Spinal Manipulative Therapy for Low Back Pain
|ClinicalTrials.gov Identifier: NCT00294229|
Recruitment Status : Completed
First Posted : February 20, 2006
Last Update Posted : October 3, 2011
Context: Acute low back pain (LBP) is a common reason for consultations in primary care. Reducing the pain in the first hours and days and restoring the functional capacity of the lumbar spine may result in a decrease in medical costs and earlier return to work.
Objective: To determine the impact of spinal manipulation on pain and analgesic use in acute low back pain.
|Condition or disease||Intervention/treatment||Phase|
|Low Back Pain||Procedure: manipulative therapy||Phase 4|
Design: Randomised controlled parallel-group trial comparing standard care plus spinal manipulative therapy with standard care alone. Intention-to-treat analysis.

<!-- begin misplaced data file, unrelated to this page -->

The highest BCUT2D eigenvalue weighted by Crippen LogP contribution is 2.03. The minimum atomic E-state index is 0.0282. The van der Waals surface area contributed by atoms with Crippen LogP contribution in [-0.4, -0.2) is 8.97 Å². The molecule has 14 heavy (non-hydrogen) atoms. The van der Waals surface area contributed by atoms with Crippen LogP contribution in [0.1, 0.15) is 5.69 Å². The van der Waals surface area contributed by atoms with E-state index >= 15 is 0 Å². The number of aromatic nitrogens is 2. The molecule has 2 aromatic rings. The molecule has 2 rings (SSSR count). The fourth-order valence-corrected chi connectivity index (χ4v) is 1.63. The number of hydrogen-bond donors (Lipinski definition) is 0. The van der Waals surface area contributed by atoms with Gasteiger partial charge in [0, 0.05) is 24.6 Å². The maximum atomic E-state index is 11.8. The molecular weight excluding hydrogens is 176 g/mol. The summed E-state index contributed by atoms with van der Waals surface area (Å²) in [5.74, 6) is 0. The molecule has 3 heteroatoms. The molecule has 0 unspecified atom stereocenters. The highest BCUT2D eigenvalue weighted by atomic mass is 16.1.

Patients: Outpatients with acute low back pain. Setting: Emergency Department of Bern University Hospital and a primary care practice network.
|Study Type :||Interventional (Clinical Trial)|
|Actual Enrollment :||104 participants|
|Intervention Model:||Parallel Assignment|
|Masking:||None (Open Label)|
|Official Title:||Spinal Manipulative Therapy for Low Back Pain: Randomised Controlled Trial|
|Study Start Date :||March 2003|
|Primary Completion Date :||April 2006|
|Study Completion Date :||October 2006|
- Back pain overall measured by a numeric rating scale(range 0 to 10)
- Analgesic use based on daily equivalence doses (paracetamol, diclofenac and codeine)
- Roland Morris Score
- Serious adverse events
Please refer to this study by its ClinicalTrials.gov identifier (NCT number): NCT00294229
|Department of Social and Preventive Medicine (ISPM), University of Bern|
|Bern, Switzerland, 3012|
|Principal Investigator:||Peter M. Villiger, MD||Dep. of Rheumatology & Clinical Immunology/Allergology, University Hospital of Berne|
|Study Director:||Peter Juni, MD||Department of Social and Preventive Medicine (ISPM), University of Berne|